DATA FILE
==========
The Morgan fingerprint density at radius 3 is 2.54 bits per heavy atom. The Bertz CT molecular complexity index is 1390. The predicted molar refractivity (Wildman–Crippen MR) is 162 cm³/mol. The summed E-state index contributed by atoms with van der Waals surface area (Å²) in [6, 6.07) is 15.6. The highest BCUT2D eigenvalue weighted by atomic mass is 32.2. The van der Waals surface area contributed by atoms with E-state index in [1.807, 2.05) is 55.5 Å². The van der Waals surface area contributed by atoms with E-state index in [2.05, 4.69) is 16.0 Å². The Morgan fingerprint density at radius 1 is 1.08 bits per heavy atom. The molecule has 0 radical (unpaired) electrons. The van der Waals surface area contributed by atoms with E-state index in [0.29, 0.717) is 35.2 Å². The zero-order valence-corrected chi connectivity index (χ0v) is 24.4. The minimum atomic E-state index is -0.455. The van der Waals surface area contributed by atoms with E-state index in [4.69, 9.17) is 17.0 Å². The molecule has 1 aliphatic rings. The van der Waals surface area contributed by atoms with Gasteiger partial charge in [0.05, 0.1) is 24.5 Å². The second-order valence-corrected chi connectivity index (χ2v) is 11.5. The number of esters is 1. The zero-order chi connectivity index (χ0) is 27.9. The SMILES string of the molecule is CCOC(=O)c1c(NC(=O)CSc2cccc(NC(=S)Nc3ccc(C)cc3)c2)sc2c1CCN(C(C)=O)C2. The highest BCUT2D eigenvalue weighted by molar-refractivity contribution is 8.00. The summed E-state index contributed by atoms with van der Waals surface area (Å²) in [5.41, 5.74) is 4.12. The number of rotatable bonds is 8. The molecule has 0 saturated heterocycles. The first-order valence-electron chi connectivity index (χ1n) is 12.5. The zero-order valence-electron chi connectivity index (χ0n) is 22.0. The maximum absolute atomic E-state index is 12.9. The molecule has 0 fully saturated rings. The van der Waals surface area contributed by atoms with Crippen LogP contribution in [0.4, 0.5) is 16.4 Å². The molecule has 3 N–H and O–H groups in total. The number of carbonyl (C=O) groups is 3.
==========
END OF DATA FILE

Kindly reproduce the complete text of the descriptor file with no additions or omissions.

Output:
The Morgan fingerprint density at radius 3 is 2.54 bits per heavy atom. The Bertz CT molecular complexity index is 1390. The predicted molar refractivity (Wildman–Crippen MR) is 162 cm³/mol. The summed E-state index contributed by atoms with van der Waals surface area (Å²) in [6, 6.07) is 15.6. The highest BCUT2D eigenvalue weighted by atomic mass is 32.2. The van der Waals surface area contributed by atoms with E-state index in [1.807, 2.05) is 55.5 Å². The van der Waals surface area contributed by atoms with E-state index in [2.05, 4.69) is 16.0 Å². The Morgan fingerprint density at radius 1 is 1.08 bits per heavy atom. The molecule has 0 radical (unpaired) electrons. The van der Waals surface area contributed by atoms with E-state index in [0.29, 0.717) is 35.2 Å². The zero-order valence-corrected chi connectivity index (χ0v) is 24.4. The minimum atomic E-state index is -0.455. The van der Waals surface area contributed by atoms with E-state index in [4.69, 9.17) is 17.0 Å². The molecule has 1 aliphatic rings. The van der Waals surface area contributed by atoms with Gasteiger partial charge in [0.05, 0.1) is 24.5 Å². The second-order valence-corrected chi connectivity index (χ2v) is 11.5. The number of esters is 1. The zero-order chi connectivity index (χ0) is 27.9. The SMILES string of the molecule is CCOC(=O)c1c(NC(=O)CSc2cccc(NC(=S)Nc3ccc(C)cc3)c2)sc2c1CCN(C(C)=O)C2. The highest BCUT2D eigenvalue weighted by molar-refractivity contribution is 8.00. The summed E-state index contributed by atoms with van der Waals surface area (Å²) in [5.41, 5.74) is 4.12. The number of rotatable bonds is 8. The molecule has 0 saturated heterocycles. The first-order valence-electron chi connectivity index (χ1n) is 12.5. The zero-order valence-electron chi connectivity index (χ0n) is 22.0. The maximum absolute atomic E-state index is 12.9. The molecule has 0 fully saturated rings. The van der Waals surface area contributed by atoms with Crippen LogP contribution in [0.4, 0.5) is 16.4 Å². The molecule has 3 N–H and O–H groups in total. The number of carbonyl (C=O) groups is 3.